Thursday, December 26, 2013

Gravity = Incarnation

New Ark United Church of Christ, Newark, DE
Christmas Eve 2013
Earthrise from the Apollo 8 mission
December 24, 1968


Keep surprising us God.

 Keep coming in ways and people

we don’t expect.




            “In the beginning was the Word”.  And what was that Word?  The word logos, Greek for ‘word’, can also be translated as message, theory, motive, reason, wisdom, and probably the best one of all—story.  In the beginning there was a message, a theory, a motive or reason, there was wisdom, there was a story, and this story was with God, and the story was God.  All things came into being through this story.  Without this story not one thing came into being. What has come into being 4through this story was life, and the life was the light of all people.[i]


            In order to accomplish this story, to write this story, to have this story in the flesh, certain ingredients were necessary.  One of them was gravity,  a necessity for not only life on earth but for the existence of this universe.  I’ve been reading Col. Christopher Hadfield’s book An Astronaut’s Guide to Life on Earth.  One of the characters in the Christmas story is a star, and I thought it would be interesting to read about someone whose job it is to live amongst the stars and to explore space.


            It was also 45 years ago tonight that the Apollo 8 crew broadcast greetings from their orbit around the moon, the first ever.  As the crew took turns reading from the first chapter of Genesis, there were perhaps some who remembered Yuri Gagarin’s infamous statement that he didn’t see any God in space.


            It’s true, there’s not a lot of room for God or faith in the unknown in space.  Chris Hadfield writes of the numerous simulations and multiple years’ worth of training that he went through before he would go into space.  There’s no room for mistakes in zero gravity and zero atmosphere outside a wall that’s only 10 cm thick.  In space, prayer just might be the last refuge of an astronaut.


            There’s not a lot of room for the Holy Spirit in space: that unpredictable dance between us and God.  There’s not a lot of room for grace, if most mistakes are accounted for before even leaving Earth’s gravity.  The incarnation, God’s story in human flesh, needs gravity, that force which also brings stars into being.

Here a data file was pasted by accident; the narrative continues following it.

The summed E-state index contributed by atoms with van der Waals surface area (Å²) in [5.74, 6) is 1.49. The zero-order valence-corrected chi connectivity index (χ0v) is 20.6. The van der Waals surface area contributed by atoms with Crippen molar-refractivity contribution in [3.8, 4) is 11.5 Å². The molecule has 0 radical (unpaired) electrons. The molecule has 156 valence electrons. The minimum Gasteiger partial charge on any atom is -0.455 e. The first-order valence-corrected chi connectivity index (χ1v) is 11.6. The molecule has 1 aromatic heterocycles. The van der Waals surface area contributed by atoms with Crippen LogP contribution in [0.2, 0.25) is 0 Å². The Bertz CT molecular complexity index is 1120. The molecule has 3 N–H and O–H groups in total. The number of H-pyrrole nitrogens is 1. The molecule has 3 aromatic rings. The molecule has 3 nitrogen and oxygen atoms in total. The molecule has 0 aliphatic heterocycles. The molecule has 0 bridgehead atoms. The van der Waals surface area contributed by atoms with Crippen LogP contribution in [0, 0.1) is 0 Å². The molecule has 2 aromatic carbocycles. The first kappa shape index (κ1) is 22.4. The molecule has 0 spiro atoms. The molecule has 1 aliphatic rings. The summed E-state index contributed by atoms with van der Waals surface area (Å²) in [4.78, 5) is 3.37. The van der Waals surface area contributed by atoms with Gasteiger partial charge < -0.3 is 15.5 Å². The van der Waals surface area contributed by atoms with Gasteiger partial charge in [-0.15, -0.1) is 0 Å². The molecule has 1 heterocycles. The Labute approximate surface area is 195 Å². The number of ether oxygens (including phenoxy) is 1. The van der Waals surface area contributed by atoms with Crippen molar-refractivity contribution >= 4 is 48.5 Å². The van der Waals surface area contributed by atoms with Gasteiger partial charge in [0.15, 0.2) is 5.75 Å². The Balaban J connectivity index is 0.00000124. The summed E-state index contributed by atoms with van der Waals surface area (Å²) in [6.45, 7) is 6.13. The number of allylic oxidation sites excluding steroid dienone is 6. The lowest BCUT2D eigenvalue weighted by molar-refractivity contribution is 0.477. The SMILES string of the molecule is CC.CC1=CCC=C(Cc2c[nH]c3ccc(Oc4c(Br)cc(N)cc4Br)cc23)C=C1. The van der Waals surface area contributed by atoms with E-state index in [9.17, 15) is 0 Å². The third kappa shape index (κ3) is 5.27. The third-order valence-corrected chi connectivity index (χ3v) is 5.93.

Almost all of us will never be in space.  All of what we do and feel and experience is here on Earth.  We are grounded.  Most of what we do and feel and experience is not life or death, like it is in space.  We don’t need to control the human factor not nearly as much, try as we might most days.  We need to leave room, indeed, a wide spaciousness for the Holy Spirit.  There is not only room but a great need for grace and forgiveness, because we can’t foresee or simulate all the mistakes we might make from now until we leave this Earth.


            But in space the view is one of wonder and awe at the expansiveness of God’s creation that includes tiny, insignificant, precious, and rare little us.[ii]  Each of us is a story enfleshed within a cosmic story of grace and love, justice and peace.  Each of us is made of the same stuff as stars, and through our lives light can shine.  And tonight we celebrate the One who came to show us the way.


            The incarnation is earthy, with a gravitational pull that pries us off of ourselves and puts the outcast, the poor, and the forgotten at the center of the universe.  Holy Jesus, may the force of love draw us to your lowly birth, to your life lived for others, to your cross, to your story of justice and peace for all creation.  Amen.



[i] Many thanks to Kate Braestrup for her words on this in her book Here If You Need Me, Little, Brown Co., New York: 2007.
[ii]“…tiny, insignificant…”: Eleanor Arroway, played by Jodie Foster in the movie Contact.

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